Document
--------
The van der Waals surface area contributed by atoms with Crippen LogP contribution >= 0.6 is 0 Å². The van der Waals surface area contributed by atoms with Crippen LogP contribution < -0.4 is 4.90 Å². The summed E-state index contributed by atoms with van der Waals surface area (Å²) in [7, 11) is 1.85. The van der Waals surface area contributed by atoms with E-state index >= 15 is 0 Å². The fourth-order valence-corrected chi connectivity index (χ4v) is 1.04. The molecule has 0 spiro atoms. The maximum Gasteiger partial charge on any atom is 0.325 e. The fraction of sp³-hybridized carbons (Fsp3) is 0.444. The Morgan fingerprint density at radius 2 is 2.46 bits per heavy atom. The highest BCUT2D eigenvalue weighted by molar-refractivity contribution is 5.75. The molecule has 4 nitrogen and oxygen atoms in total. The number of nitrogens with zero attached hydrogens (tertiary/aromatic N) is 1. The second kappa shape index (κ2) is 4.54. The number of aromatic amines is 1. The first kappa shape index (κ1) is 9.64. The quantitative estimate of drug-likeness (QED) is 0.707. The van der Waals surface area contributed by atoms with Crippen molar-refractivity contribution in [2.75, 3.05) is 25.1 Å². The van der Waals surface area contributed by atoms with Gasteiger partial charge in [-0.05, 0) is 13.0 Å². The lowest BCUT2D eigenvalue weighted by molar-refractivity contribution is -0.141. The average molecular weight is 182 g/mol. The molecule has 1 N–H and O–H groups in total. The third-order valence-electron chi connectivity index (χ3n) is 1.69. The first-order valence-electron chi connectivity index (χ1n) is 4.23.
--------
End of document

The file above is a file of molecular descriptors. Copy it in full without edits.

The van der Waals surface area contributed by atoms with Crippen LogP contribution >= 0.6 is 0 Å². The van der Waals surface area contributed by atoms with Crippen LogP contribution < -0.4 is 4.90 Å². The summed E-state index contributed by atoms with van der Waals surface area (Å²) in [7, 11) is 1.85. The van der Waals surface area contributed by atoms with E-state index >= 15 is 0 Å². The fourth-order valence-corrected chi connectivity index (χ4v) is 1.04. The molecule has 0 spiro atoms. The maximum Gasteiger partial charge on any atom is 0.325 e. The fraction of sp³-hybridized carbons (Fsp3) is 0.444. The Morgan fingerprint density at radius 2 is 2.46 bits per heavy atom. The highest BCUT2D eigenvalue weighted by molar-refractivity contribution is 5.75. The molecule has 4 nitrogen and oxygen atoms in total. The number of nitrogens with zero attached hydrogens (tertiary/aromatic N) is 1. The second kappa shape index (κ2) is 4.54. The number of aromatic amines is 1. The first kappa shape index (κ1) is 9.64. The quantitative estimate of drug-likeness (QED) is 0.707. The van der Waals surface area contributed by atoms with Crippen molar-refractivity contribution in [2.75, 3.05) is 25.1 Å². The van der Waals surface area contributed by atoms with Gasteiger partial charge in [-0.05, 0) is 13.0 Å². The lowest BCUT2D eigenvalue weighted by molar-refractivity contribution is -0.141. The average molecular weight is 182 g/mol. The molecule has 1 N–H and O–H groups in total. The third-order valence-electron chi connectivity index (χ3n) is 1.69. The first-order valence-electron chi connectivity index (χ1n) is 4.23.